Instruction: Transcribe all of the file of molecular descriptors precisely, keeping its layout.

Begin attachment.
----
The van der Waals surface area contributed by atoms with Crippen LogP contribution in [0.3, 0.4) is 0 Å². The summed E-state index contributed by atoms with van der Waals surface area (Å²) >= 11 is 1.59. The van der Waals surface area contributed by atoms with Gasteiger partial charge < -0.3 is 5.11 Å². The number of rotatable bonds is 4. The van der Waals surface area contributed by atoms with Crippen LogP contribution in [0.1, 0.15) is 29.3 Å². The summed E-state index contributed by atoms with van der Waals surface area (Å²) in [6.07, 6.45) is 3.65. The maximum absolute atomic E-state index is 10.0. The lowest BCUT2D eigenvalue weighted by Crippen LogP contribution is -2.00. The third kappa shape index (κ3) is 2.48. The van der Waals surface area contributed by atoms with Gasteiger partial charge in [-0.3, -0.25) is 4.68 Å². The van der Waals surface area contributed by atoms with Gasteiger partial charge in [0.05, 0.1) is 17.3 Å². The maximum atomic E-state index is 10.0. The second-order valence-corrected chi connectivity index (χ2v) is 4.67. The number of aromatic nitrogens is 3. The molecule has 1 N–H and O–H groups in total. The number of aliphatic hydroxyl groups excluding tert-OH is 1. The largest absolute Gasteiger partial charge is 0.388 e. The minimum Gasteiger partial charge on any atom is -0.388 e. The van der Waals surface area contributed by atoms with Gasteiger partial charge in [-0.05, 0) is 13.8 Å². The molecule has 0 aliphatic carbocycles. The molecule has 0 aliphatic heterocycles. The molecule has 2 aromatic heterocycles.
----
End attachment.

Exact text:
The van der Waals surface area contributed by atoms with Crippen LogP contribution in [0.3, 0.4) is 0 Å². The summed E-state index contributed by atoms with van der Waals surface area (Å²) >= 11 is 1.59. The van der Waals surface area contributed by atoms with Gasteiger partial charge < -0.3 is 5.11 Å². The number of rotatable bonds is 4. The van der Waals surface area contributed by atoms with Crippen LogP contribution in [0.1, 0.15) is 29.3 Å². The summed E-state index contributed by atoms with van der Waals surface area (Å²) in [6.07, 6.45) is 3.65. The maximum absolute atomic E-state index is 10.0. The lowest BCUT2D eigenvalue weighted by Crippen LogP contribution is -2.00. The third kappa shape index (κ3) is 2.48. The van der Waals surface area contributed by atoms with Gasteiger partial charge in [-0.3, -0.25) is 4.68 Å². The van der Waals surface area contributed by atoms with Gasteiger partial charge in [0.05, 0.1) is 17.3 Å². The maximum atomic E-state index is 10.0. The second-order valence-corrected chi connectivity index (χ2v) is 4.67. The number of aromatic nitrogens is 3. The molecule has 1 N–H and O–H groups in total. The number of aliphatic hydroxyl groups excluding tert-OH is 1. The largest absolute Gasteiger partial charge is 0.388 e. The minimum Gasteiger partial charge on any atom is -0.388 e. The van der Waals surface area contributed by atoms with Gasteiger partial charge in [-0.05, 0) is 13.8 Å². The molecule has 0 aliphatic carbocycles. The molecule has 0 aliphatic heterocycles. The molecule has 2 aromatic heterocycles.